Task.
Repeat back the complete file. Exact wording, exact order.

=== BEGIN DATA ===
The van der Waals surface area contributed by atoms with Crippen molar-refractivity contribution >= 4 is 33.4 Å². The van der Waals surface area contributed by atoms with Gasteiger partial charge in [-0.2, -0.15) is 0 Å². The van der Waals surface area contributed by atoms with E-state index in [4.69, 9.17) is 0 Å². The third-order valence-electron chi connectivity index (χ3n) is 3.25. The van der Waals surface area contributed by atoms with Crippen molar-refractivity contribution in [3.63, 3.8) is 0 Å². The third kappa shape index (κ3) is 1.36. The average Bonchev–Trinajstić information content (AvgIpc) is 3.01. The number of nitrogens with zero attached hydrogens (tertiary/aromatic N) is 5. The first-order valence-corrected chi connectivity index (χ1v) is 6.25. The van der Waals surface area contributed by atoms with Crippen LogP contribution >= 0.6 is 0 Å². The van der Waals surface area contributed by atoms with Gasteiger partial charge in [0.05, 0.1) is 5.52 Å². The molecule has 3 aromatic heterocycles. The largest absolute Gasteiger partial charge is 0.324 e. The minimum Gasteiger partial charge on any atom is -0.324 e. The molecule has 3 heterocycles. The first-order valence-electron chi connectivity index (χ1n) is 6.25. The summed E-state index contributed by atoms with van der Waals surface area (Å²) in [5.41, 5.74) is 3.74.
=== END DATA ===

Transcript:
The van der Waals surface area contributed by atoms with Crippen molar-refractivity contribution >= 4 is 33.4 Å². The van der Waals surface area contributed by atoms with Gasteiger partial charge in [-0.2, -0.15) is 0 Å². The van der Waals surface area contributed by atoms with E-state index in [4.69, 9.17) is 0 Å². The third-order valence-electron chi connectivity index (χ3n) is 3.25. The van der Waals surface area contributed by atoms with Crippen molar-refractivity contribution in [3.63, 3.8) is 0 Å². The third kappa shape index (κ3) is 1.36. The average Bonchev–Trinajstić information content (AvgIpc) is 3.01. The number of nitrogens with zero attached hydrogens (tertiary/aromatic N) is 5. The first-order valence-corrected chi connectivity index (χ1v) is 6.25. The van der Waals surface area contributed by atoms with Crippen LogP contribution >= 0.6 is 0 Å². The van der Waals surface area contributed by atoms with Gasteiger partial charge in [0.05, 0.1) is 5.52 Å². The molecule has 3 aromatic heterocycles. The largest absolute Gasteiger partial charge is 0.324 e. The minimum Gasteiger partial charge on any atom is -0.324 e. The molecule has 3 heterocycles. The first-order valence-electron chi connectivity index (χ1n) is 6.25. The summed E-state index contributed by atoms with van der Waals surface area (Å²) in [5.41, 5.74) is 3.74.